We depend on natural vegetation and natural resources such as Land, Soil as well as Wildlife Resources for our survival. All these form the basic components of our ecosystem. Let us know more about the natural resources, their conservation and their role in our ecosystem.
Ecology and Ecosystem: What’s the Difference?
The biotic (living) components that are closely related to as well as interact with the abiotic(non-living) components constitute an ecosystem. Ecosystems are mostly recognized on the basis of their geographical region. The biosphere is the region that is characterized by the presence of life.
The biosphere is the narrow realm of contact and interaction between the atmosphere, lithosphere as well as hydrosphere. It is a 15 km wide layer extending from the deepest ocean trench to the highest mountain peak. It is the supporter of all life forms. There are chiefly two life forms that exist in the biosphere- the plant kingdom and the animal kingdom.
Whereas ecology is the scientific study of the processes influencing the distribution and abundance of organisms, the interactions among organisms, and the interactions between organisms and the transformation and flux of energy and matter.
The Natural Resources
These are the materials or substances occurring in nature which can be exploited for economic gains.The most important natural resources include:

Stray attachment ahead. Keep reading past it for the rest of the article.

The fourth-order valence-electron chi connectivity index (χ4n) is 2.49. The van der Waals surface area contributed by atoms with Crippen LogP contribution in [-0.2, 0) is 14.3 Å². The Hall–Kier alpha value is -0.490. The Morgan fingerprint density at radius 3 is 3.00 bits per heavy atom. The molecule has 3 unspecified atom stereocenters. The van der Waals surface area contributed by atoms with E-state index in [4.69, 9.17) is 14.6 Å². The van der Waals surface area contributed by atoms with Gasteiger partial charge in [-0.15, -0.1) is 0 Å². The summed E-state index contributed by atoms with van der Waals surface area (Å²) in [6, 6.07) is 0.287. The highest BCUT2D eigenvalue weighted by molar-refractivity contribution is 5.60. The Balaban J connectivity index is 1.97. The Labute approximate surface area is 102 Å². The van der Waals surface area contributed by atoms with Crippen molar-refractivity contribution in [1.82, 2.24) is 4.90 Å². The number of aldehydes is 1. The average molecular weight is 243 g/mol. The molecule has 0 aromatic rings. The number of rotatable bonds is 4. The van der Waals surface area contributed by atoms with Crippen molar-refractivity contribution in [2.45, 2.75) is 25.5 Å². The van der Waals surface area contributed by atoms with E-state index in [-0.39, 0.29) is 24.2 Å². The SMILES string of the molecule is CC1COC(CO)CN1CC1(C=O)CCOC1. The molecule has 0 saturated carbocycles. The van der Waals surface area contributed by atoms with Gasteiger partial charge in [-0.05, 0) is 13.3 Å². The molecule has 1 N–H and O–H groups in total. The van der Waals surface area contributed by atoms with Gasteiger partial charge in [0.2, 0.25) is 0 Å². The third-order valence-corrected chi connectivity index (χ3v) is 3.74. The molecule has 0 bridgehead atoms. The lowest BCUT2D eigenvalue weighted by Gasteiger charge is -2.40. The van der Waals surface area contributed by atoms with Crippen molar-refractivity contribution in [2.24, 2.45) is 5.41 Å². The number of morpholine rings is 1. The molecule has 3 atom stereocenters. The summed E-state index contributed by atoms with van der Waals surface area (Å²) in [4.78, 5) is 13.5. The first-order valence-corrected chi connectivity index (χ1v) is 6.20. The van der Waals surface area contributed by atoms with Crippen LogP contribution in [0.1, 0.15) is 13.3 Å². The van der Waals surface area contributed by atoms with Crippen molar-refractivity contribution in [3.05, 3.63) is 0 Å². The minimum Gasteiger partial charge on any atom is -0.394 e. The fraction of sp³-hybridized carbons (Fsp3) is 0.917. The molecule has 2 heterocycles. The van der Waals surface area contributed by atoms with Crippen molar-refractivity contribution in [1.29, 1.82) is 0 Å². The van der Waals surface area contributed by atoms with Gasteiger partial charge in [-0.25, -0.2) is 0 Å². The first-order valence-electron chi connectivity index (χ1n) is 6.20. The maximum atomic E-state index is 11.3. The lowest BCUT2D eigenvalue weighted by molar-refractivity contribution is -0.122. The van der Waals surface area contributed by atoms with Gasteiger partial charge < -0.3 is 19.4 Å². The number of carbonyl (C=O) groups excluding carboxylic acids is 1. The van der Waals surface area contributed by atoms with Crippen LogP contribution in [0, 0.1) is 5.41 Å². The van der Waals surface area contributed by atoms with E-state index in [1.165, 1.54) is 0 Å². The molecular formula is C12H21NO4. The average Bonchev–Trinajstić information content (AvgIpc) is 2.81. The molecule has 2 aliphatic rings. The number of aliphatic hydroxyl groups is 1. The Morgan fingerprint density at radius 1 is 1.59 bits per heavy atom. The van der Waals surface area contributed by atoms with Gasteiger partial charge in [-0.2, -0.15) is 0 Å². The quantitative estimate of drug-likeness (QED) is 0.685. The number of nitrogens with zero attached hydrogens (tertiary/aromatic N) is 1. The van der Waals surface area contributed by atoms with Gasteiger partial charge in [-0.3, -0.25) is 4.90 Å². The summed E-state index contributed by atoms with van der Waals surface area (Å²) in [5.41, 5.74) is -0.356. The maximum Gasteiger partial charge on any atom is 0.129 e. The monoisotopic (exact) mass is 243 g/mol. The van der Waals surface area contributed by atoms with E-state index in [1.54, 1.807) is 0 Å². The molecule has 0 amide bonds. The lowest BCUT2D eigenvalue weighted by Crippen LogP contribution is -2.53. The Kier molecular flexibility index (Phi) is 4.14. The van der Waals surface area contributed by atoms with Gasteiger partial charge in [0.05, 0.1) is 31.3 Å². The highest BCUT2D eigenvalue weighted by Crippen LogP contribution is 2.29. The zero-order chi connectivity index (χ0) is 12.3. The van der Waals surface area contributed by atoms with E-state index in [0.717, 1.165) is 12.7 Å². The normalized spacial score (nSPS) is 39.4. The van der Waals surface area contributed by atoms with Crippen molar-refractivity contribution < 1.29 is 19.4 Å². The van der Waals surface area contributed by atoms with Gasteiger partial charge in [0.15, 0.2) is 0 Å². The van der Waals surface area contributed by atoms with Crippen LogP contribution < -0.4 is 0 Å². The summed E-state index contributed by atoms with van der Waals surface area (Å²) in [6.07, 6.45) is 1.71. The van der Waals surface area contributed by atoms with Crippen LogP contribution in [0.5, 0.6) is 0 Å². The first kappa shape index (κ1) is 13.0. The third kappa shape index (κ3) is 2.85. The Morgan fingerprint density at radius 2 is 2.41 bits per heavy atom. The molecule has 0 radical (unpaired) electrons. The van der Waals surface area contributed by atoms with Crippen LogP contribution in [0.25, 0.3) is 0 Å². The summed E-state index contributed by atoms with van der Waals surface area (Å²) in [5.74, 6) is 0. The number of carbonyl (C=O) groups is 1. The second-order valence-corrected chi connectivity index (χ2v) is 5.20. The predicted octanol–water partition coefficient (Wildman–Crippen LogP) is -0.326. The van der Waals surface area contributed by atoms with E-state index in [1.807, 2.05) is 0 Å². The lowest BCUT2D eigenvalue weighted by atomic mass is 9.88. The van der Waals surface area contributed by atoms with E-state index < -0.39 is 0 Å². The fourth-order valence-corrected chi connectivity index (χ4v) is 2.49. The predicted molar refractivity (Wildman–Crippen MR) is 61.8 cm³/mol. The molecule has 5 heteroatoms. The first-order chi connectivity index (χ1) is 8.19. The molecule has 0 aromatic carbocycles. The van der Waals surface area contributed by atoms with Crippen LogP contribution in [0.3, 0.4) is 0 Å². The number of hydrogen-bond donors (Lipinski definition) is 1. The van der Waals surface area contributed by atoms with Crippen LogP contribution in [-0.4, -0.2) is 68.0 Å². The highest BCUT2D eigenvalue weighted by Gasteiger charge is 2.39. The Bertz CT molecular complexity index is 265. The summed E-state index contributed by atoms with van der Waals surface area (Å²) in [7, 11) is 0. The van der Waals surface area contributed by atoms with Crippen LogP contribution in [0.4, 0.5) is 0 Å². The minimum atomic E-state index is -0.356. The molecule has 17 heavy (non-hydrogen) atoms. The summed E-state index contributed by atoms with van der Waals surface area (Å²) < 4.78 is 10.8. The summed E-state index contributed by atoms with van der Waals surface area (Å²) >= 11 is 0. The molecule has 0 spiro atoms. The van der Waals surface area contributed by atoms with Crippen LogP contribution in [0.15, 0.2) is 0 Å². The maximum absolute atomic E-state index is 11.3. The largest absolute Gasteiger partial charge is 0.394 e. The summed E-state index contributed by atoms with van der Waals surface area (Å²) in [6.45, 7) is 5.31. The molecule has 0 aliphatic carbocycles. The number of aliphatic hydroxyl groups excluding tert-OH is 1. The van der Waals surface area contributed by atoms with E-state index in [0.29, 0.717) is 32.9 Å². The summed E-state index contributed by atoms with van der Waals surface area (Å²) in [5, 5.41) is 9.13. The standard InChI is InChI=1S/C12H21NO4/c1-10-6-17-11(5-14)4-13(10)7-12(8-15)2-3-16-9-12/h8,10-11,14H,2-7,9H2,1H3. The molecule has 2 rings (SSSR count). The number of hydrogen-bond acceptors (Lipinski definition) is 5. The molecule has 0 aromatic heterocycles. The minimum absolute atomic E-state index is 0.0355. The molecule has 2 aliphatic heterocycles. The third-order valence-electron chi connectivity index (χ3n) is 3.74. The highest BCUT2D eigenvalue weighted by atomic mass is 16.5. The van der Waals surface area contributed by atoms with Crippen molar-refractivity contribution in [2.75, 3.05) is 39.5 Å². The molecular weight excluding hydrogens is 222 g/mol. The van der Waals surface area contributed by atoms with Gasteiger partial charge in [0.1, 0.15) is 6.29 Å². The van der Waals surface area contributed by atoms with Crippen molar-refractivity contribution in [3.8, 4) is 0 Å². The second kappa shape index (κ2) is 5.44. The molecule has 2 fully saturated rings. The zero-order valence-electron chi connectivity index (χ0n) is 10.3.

- Natural Vegetation
- Wildlife Resources
Significance of Land as a Resource
- Among the most important natural resources.
- Covers only about 30% of the earth’s surface.
- The supporter of natural vegetation, wildlife, human life, economic activities, transport and communication systems.
Utilization of Land
The land is an asset of a finite magnitude, therefore, it is important to use the available land for various purposes with careful planning to minimize its exploitation. Land resources are categorized into the following types on the basis of their use:
- Non-cultivable Land that includes Barren and wasteland as well as land put to non-agricultural uses, e.g. buildings, roads, factories, etc
- Another uncultivated land (excluding fallow land)
- Fallow land
- Cultivable Land or Net Sown Area
Gross cropped area is the area that is sown more than once in an agricultural year in addition to the net sown area.
What are Landslides?
Sliding down the slopes from mountains or hills are called a landslide. The things that come down with the sliding land mass include stones, mud, as well as debris. Landslides occurring in the steep mountainous regions are more destructive.
Effects of Landslides
Landslides result in a lot of destruction which leads to the following
- Flowing of small rivers are checked by landslides.
- Transportation is affected.
- Streams and many plants get submerged.
- Landslides can cause loss of life and damage to property.
Causes of landslide
The important causes resulting in landslides include
- The constant flowing of water and tides remove soils and create landslides in the mountainous regions and coastal areas.
- When railways, roads and canals are constructed in the steep mountainous areas, the slopes become steeper leading to landslides.
- Collection of loose soil on clay soil layer can enhance steep slope formation, leading to a landslide.
- Landslides are common in the mining areas. Excavation of earth to reach the ore deposits deep down can cause landslides.
- Deforestation and deep tilling of the slopes can result in a landslide.